In 1729, the Fishmongers' Company presented the school with "...a valuable and useful library, not only of the best editions of the Classics and Lexicographers, but also with some books of Antiquities, Chronology, and Geography, together with a suitable pair of globes". By the 18th century, references to fish were hard to find in the court minutes of the Fishmongers' Company, and the company's main business had become managing its extensive property and administering its charities and trusts, such as the school at Holt and St Peter's Hospital, an almshouse at Newington in Surrey.
For the period 1704 to 1750, the Rev. Charles Linnell has analysed the 'Status of fathers of boys at Holt Grammar School' in his Gresham's School History and Register (1955): "Sons of gentlemen 10%, clergy 30%, professional men 5%, tradesmen 20%, plebeian 15%, unknown 20%".
In the 19th century, boys were strictly required to attend services at the Holt parish church, and in November 1815 a boy called Charles Loynes was "expelled for non-attendance at church".
In 1823, the expenditure of the Fishmongers' Company on the school was £367, of which £158-10s-0d was for the Master's salary, allowances and gratuities, £80 for the Usher's salary, board and lodging, £52-11s-6d for repairs, £22-12s-6d for taxes, £15-15s-6d for poor rates, £12-10s-0d for coals, £9-13s-4d for two-thirds of the cost of the school books, and £6-6s-0d for a School Feast which took place in June.:575
In 1836, the 'Wardens and Commonalty of the Art and Mystery of Fishmongers of the City of London' held an insurance policy for 'Other property or occupiers: Free Grammar School Holt Norfolk (Rev Benn. Pulleyn)' with the Sun Fire Office.
In his History of the Twelve Great Livery Companies of London (1836), William Herbert says of the school:
GRESHAM'S. - At Holt, in Norfolk. For fifty free scholars, chosen from the town of Holt and neighbourhood, and admitted at six and seven years old. The nomination is in the Fishmongers' Company, in whom also is left the patronage and government of the school.
Herbert also notes that the officers of the court of the Fishmongers' Company include "a steward of the Holt free school, in Norfolk". John William Burgon, in The Life and Times of Sir Thomas Gresham (1839), after listing the estates with which Sir John Gresham endowed the school, says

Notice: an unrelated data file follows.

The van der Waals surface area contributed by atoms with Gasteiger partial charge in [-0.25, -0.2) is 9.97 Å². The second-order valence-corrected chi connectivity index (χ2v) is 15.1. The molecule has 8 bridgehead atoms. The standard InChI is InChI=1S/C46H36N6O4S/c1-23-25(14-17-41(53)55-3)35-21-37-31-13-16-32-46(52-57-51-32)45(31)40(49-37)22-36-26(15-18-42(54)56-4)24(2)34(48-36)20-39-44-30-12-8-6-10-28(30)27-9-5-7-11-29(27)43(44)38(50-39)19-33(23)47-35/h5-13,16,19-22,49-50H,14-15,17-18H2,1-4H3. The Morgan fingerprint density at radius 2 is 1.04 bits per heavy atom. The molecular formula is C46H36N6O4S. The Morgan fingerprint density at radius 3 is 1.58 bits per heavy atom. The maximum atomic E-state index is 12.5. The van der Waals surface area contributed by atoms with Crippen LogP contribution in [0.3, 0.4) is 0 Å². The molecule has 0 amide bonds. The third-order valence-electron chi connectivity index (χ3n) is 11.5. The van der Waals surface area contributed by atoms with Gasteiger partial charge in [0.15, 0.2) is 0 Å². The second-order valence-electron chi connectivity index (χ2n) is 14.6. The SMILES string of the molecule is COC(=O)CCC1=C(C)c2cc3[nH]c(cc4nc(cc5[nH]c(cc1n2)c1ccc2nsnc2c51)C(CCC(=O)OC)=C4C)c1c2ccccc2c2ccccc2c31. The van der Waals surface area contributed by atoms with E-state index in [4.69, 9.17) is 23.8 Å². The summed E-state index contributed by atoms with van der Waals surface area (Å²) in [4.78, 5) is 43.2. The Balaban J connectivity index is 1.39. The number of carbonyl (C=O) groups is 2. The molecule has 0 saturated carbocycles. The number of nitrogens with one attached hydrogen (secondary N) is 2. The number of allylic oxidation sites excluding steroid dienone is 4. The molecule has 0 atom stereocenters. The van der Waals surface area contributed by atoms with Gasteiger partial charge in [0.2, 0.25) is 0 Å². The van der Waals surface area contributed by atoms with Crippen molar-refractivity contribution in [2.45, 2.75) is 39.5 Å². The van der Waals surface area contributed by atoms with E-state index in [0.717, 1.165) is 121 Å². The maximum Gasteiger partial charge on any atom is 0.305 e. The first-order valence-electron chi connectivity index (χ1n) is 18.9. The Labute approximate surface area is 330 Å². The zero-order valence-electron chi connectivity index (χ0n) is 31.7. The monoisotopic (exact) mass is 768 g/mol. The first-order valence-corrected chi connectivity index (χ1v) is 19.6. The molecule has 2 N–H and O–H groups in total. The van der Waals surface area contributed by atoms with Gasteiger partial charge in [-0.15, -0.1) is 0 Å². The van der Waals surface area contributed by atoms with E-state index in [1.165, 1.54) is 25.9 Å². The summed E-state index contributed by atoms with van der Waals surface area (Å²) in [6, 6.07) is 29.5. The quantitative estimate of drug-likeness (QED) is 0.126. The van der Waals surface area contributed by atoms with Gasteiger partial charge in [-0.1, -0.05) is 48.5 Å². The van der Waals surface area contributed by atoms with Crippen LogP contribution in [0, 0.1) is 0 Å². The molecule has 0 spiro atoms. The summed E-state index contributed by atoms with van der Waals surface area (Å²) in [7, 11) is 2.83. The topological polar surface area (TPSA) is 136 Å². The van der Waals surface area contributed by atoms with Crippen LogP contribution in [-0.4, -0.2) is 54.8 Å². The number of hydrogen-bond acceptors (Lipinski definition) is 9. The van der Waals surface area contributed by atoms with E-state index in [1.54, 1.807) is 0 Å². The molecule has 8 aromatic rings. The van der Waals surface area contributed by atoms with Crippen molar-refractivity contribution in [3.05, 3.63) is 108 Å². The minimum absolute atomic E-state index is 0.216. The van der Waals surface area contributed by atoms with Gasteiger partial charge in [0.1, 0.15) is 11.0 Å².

Had the trustees of this school been formerly distinguished for the same vigilance which characterizes their representatives at the present day, it would not have been our painful duty to state, that of the extensive demesnes with which Holt grammar-school was endowed by its founder - sufficient, had they been properly managed, to have set it on a level with the first establishments of a similar nature in England - there remains at present but 162 acres (0.66 km2) of land. Its total revenue amounts to not quite 350l., about two-thirds of which arise from its estates in London.
Burgon goes on, however, to add
Notwithstanding every disadvantage, this school, liberally conducted, and regulated by salutary statutes, is in a flourishing condition at the present day, and educates fifty free-scholars; to any one of whom removing to either of the universities, an annual exhibition of 20l. is allowed... Holt school... is an ornament and a blessing to the county, and reflects much credit on the trustees and its worthy principal--the Rev. B. Pulleyne.
The Old School was rebuilt and converted in 1859.
In 1880, a Commission was appointed to enquire into the City of London Livery Companies. When it published its first reports in 1881 the following formed part of a 'Supplementary Statement on behalf of the Fishmongers' Company' included in Volume 1:
In the case of Sir John Gresham's Grammar School at Holt, in Norfolk, the Company have from time to time supplemented the trust funds, especially for the purposes of rebuilding and repairs, the amount in which the trust was indebted to the Company, at a not very distant date, having been over 10,000£., and this notwithstanding the constant warnings of the Charity Commissioners that the Company were doing this at their own risk, and that they could in no case be permitted to apply any part of the capital of the trust funds in repayment of their advances; nor any part of the trust income, except within a period of 30 years.